Add Triple A Restaurant to the list of Houston restaurant icons that are no more.
The past year or so seems like a mass exodus of dining institutions, many of which have served generation after generation. Texas Cafeteria closed in 2015 after 50 years in business. 59 Diner closed with lawsuits and accusations of nonpayment hanging over the owner’s head. The original Christian’s Tailgate location closed yesterday (although four other locations sold previously to different owners remain). Mark’s American Cuisine is “suspending service” through the summer, its fate still undecided. Cleburne Cafeteria closed on April 26 because of a fire that destroyed nearly everything but the brick shell of the building, but that one, at least, is expected to reopen someday.
Eric Sandler of Culturemap Houston initially reported the closing, and Houstonia managing editor Katharine Shilcutt went by the beloved restaurant to find out what had happened. It’s one that she’s been writing about as a favorite since she was lead food writer and restaurant critic here at the Houston Press. Even after her departure, Triple A still received props and was named Houston's best "greasy spoon" last year.
As Shilcutt reported for Houstonia , what she found were heartbroken customers and at least one tearful waitress packing up her belongings and wondering about her future. The property is owned by Canino Produce company, and according to the report, in order to renew the lease on the restaurant, the company required owner Cecil Schmidt to “make some updates to the restaurant.” Negotiations on that fell through, and the lease was not renewed.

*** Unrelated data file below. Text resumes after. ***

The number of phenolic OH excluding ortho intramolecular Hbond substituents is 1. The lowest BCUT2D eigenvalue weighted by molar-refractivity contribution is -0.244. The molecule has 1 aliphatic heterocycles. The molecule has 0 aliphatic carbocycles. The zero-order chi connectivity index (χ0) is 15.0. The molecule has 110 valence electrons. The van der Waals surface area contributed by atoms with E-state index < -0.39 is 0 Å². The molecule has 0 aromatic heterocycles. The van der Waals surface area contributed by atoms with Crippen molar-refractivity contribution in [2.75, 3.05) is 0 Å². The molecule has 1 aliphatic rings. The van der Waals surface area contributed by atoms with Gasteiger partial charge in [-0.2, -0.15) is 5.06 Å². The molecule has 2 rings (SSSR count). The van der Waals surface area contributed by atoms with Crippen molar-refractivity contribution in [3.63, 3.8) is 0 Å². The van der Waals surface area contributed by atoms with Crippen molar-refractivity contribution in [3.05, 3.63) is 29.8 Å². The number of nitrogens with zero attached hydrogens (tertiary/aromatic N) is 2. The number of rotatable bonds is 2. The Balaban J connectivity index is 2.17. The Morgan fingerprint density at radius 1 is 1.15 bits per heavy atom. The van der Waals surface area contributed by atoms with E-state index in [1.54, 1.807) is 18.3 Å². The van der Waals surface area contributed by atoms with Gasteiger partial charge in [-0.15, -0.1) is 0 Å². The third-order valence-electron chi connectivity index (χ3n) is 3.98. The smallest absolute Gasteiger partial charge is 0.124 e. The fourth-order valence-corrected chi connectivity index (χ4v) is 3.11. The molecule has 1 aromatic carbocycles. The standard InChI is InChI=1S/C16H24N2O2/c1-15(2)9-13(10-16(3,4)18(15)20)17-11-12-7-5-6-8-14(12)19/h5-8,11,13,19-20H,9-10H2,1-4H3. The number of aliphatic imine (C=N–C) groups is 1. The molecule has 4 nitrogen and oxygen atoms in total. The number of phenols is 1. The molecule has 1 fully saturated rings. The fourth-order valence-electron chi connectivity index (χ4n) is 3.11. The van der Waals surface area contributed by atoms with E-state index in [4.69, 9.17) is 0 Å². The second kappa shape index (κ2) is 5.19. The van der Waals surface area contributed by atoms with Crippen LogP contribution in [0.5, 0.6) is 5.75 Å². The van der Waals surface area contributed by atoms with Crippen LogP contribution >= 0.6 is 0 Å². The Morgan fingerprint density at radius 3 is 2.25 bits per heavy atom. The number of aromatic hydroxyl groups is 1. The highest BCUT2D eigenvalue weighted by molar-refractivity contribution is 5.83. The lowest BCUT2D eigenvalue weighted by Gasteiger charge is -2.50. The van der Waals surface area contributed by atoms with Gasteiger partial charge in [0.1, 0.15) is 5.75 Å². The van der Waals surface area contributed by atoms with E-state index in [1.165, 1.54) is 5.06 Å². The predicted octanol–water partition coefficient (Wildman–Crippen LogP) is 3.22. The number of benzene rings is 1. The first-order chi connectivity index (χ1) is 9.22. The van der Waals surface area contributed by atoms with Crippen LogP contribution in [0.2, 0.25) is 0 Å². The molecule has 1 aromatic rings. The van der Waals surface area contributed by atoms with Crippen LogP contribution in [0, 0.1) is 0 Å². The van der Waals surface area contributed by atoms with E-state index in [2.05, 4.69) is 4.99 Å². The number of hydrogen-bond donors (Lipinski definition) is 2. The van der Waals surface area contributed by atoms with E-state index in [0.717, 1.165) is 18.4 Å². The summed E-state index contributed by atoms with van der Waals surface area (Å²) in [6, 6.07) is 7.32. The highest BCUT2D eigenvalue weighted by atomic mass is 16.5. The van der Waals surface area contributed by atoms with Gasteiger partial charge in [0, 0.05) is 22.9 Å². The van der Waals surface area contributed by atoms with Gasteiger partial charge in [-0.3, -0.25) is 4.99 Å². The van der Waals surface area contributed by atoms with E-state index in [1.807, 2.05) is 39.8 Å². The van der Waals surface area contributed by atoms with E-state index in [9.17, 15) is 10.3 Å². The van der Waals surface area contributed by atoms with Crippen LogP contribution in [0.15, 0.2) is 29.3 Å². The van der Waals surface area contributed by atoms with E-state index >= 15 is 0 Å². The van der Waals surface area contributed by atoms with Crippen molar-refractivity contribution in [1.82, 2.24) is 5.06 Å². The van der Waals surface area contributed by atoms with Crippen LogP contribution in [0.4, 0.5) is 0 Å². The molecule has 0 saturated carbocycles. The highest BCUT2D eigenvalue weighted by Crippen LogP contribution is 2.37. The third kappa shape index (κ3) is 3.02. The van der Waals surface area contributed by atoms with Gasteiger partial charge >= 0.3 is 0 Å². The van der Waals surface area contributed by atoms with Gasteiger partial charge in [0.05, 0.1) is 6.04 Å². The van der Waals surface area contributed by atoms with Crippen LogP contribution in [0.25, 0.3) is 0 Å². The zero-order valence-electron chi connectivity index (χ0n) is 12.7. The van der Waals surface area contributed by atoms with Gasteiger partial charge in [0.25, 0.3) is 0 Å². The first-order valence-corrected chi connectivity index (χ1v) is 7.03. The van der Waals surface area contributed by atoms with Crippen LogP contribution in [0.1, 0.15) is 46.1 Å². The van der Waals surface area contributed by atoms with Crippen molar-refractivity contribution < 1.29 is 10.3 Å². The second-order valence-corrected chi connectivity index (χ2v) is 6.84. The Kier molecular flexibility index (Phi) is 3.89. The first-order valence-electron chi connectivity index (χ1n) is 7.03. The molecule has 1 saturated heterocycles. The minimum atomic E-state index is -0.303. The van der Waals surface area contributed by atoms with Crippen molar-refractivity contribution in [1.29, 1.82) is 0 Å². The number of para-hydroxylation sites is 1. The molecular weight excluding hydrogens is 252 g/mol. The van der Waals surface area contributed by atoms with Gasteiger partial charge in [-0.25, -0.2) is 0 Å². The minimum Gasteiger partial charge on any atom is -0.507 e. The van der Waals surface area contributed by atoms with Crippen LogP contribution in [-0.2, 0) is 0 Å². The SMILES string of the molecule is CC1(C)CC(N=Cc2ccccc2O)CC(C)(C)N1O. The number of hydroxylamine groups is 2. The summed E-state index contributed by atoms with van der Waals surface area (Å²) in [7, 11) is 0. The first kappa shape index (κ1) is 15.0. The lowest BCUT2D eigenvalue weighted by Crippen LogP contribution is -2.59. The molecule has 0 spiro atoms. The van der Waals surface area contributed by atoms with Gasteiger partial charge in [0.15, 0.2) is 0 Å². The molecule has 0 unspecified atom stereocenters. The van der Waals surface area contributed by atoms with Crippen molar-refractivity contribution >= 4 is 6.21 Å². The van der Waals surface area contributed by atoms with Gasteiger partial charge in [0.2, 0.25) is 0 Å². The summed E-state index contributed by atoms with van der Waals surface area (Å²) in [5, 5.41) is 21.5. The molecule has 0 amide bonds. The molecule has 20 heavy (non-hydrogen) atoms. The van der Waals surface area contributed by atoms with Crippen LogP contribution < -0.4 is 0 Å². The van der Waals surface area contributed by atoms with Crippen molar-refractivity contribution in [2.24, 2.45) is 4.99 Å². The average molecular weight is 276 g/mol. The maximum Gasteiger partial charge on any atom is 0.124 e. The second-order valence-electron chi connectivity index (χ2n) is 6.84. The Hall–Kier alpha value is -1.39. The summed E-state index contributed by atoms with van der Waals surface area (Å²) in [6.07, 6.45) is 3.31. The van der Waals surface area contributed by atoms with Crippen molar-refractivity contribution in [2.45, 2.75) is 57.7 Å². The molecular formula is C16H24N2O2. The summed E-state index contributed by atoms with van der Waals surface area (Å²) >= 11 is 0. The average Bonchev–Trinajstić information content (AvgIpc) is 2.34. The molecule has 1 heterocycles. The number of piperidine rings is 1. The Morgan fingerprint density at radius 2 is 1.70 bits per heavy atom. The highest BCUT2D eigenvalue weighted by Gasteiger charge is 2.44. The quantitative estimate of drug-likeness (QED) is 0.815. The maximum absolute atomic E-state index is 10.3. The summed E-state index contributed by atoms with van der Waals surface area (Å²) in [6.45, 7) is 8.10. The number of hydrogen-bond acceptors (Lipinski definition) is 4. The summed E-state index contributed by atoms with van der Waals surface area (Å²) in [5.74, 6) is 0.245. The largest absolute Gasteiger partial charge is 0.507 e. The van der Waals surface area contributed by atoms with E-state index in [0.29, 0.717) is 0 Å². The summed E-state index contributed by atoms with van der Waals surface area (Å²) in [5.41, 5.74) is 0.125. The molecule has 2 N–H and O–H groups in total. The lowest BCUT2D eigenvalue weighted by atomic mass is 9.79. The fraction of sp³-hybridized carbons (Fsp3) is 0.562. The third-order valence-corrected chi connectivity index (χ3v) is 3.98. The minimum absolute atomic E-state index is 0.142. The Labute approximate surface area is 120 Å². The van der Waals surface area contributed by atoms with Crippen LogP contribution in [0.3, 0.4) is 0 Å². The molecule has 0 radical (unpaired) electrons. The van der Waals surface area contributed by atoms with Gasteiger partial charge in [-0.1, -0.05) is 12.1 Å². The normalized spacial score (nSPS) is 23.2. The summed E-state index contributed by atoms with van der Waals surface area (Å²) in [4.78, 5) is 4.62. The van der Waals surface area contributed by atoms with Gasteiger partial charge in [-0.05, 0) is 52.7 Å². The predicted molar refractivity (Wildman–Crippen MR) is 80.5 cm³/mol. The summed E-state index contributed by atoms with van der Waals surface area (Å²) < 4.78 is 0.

One of the reasons for the rash of closings is that a generation of restaurant owners is simply getting older and these people are ready to enjoy a well-deserved retirement. Such was the case for Texas Cafeteria, Van Loc (which closed in 2014) and Christian's Tailgate.
With both 59 Diner and now Triple A Restaurant gone, those in search of a good, old-fashioned diner breakfast might consider seeking out Dot Coffee Shop or one of the Avalon Diner locations. Houston’s remnants of independent diner culture should be treasured and not left entirely to the IHOPs and Denny’s of the world.
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